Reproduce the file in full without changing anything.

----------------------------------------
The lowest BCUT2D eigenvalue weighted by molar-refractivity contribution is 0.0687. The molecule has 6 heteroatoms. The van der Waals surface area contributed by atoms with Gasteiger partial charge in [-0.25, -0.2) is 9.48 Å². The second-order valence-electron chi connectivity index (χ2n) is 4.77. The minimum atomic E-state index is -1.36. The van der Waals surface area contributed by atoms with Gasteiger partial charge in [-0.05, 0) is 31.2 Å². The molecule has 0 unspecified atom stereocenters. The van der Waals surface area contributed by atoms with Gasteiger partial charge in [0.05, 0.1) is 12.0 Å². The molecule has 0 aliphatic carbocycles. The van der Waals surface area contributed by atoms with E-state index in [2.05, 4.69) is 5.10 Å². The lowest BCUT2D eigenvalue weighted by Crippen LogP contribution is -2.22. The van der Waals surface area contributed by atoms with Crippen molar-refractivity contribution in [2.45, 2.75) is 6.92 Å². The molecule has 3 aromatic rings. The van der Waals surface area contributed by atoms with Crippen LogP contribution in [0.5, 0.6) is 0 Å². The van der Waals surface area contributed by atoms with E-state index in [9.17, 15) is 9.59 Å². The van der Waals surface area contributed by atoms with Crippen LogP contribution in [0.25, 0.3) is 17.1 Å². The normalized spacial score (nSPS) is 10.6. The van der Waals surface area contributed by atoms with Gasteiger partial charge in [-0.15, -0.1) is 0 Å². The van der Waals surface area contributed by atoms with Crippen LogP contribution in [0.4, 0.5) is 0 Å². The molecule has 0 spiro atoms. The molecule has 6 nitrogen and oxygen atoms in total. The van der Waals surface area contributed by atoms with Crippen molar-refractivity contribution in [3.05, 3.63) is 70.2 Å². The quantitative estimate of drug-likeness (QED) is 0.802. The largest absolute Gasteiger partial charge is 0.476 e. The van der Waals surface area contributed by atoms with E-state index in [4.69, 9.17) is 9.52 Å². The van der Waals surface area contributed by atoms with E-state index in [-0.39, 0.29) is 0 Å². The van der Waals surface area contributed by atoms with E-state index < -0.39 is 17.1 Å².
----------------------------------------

The lowest BCUT2D eigenvalue weighted by molar-refractivity contribution is 0.0687. The molecule has 6 heteroatoms. The van der Waals surface area contributed by atoms with Gasteiger partial charge in [-0.25, -0.2) is 9.48 Å². The second-order valence-electron chi connectivity index (χ2n) is 4.77. The minimum atomic E-state index is -1.36. The van der Waals surface area contributed by atoms with Gasteiger partial charge in [-0.05, 0) is 31.2 Å². The molecule has 0 unspecified atom stereocenters. The van der Waals surface area contributed by atoms with Gasteiger partial charge in [0.05, 0.1) is 12.0 Å². The molecule has 0 aliphatic carbocycles. The van der Waals surface area contributed by atoms with E-state index in [2.05, 4.69) is 5.10 Å². The lowest BCUT2D eigenvalue weighted by Crippen LogP contribution is -2.22. The van der Waals surface area contributed by atoms with Crippen molar-refractivity contribution in [2.45, 2.75) is 6.92 Å². The molecule has 3 aromatic rings. The van der Waals surface area contributed by atoms with Crippen LogP contribution in [0.5, 0.6) is 0 Å². The van der Waals surface area contributed by atoms with E-state index in [9.17, 15) is 9.59 Å². The van der Waals surface area contributed by atoms with Crippen LogP contribution in [0.25, 0.3) is 17.1 Å². The normalized spacial score (nSPS) is 10.6. The van der Waals surface area contributed by atoms with Gasteiger partial charge in [-0.15, -0.1) is 0 Å². The van der Waals surface area contributed by atoms with Crippen LogP contribution in [0.4, 0.5) is 0 Å². The molecule has 0 spiro atoms. The molecule has 6 nitrogen and oxygen atoms in total. The van der Waals surface area contributed by atoms with Crippen molar-refractivity contribution in [3.05, 3.63) is 70.2 Å². The quantitative estimate of drug-likeness (QED) is 0.802. The largest absolute Gasteiger partial charge is 0.476 e. The van der Waals surface area contributed by atoms with E-state index in [4.69, 9.17) is 9.52 Å². The van der Waals surface area contributed by atoms with E-state index in [-0.39, 0.29) is 0 Å². The van der Waals surface area contributed by atoms with E-state index < -0.39 is 17.1 Å².